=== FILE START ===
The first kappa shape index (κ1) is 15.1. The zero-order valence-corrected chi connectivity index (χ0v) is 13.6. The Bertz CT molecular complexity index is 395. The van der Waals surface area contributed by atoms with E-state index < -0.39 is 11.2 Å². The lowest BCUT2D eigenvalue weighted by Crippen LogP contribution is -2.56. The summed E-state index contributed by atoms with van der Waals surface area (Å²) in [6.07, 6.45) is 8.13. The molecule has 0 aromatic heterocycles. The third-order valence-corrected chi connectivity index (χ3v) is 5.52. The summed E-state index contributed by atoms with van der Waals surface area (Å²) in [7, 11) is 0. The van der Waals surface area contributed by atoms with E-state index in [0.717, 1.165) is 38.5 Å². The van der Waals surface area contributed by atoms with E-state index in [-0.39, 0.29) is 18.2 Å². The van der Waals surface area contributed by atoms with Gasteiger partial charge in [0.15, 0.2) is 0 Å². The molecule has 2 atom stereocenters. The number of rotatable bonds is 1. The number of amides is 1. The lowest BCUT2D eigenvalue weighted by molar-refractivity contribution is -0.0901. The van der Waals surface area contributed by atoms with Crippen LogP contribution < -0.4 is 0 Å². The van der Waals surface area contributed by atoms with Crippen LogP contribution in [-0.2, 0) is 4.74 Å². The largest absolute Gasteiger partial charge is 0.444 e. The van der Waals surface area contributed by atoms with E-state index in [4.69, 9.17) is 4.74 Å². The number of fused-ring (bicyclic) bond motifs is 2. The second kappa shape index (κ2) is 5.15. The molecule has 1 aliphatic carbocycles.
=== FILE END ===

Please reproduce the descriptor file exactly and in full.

The first kappa shape index (κ1) is 15.1. The zero-order valence-corrected chi connectivity index (χ0v) is 13.6. The Bertz CT molecular complexity index is 395. The van der Waals surface area contributed by atoms with E-state index < -0.39 is 11.2 Å². The lowest BCUT2D eigenvalue weighted by Crippen LogP contribution is -2.56. The summed E-state index contributed by atoms with van der Waals surface area (Å²) in [6.07, 6.45) is 8.13. The molecule has 0 aromatic heterocycles. The third-order valence-corrected chi connectivity index (χ3v) is 5.52. The summed E-state index contributed by atoms with van der Waals surface area (Å²) in [7, 11) is 0. The van der Waals surface area contributed by atoms with E-state index in [0.717, 1.165) is 38.5 Å². The van der Waals surface area contributed by atoms with E-state index in [-0.39, 0.29) is 18.2 Å². The van der Waals surface area contributed by atoms with Gasteiger partial charge in [0.15, 0.2) is 0 Å². The molecule has 2 atom stereocenters. The number of rotatable bonds is 1. The number of amides is 1. The lowest BCUT2D eigenvalue weighted by molar-refractivity contribution is -0.0901. The van der Waals surface area contributed by atoms with Crippen LogP contribution < -0.4 is 0 Å². The van der Waals surface area contributed by atoms with Crippen LogP contribution in [-0.2, 0) is 4.74 Å². The largest absolute Gasteiger partial charge is 0.444 e. The van der Waals surface area contributed by atoms with E-state index in [4.69, 9.17) is 4.74 Å². The number of fused-ring (bicyclic) bond motifs is 2. The second kappa shape index (κ2) is 5.15. The molecule has 1 aliphatic carbocycles.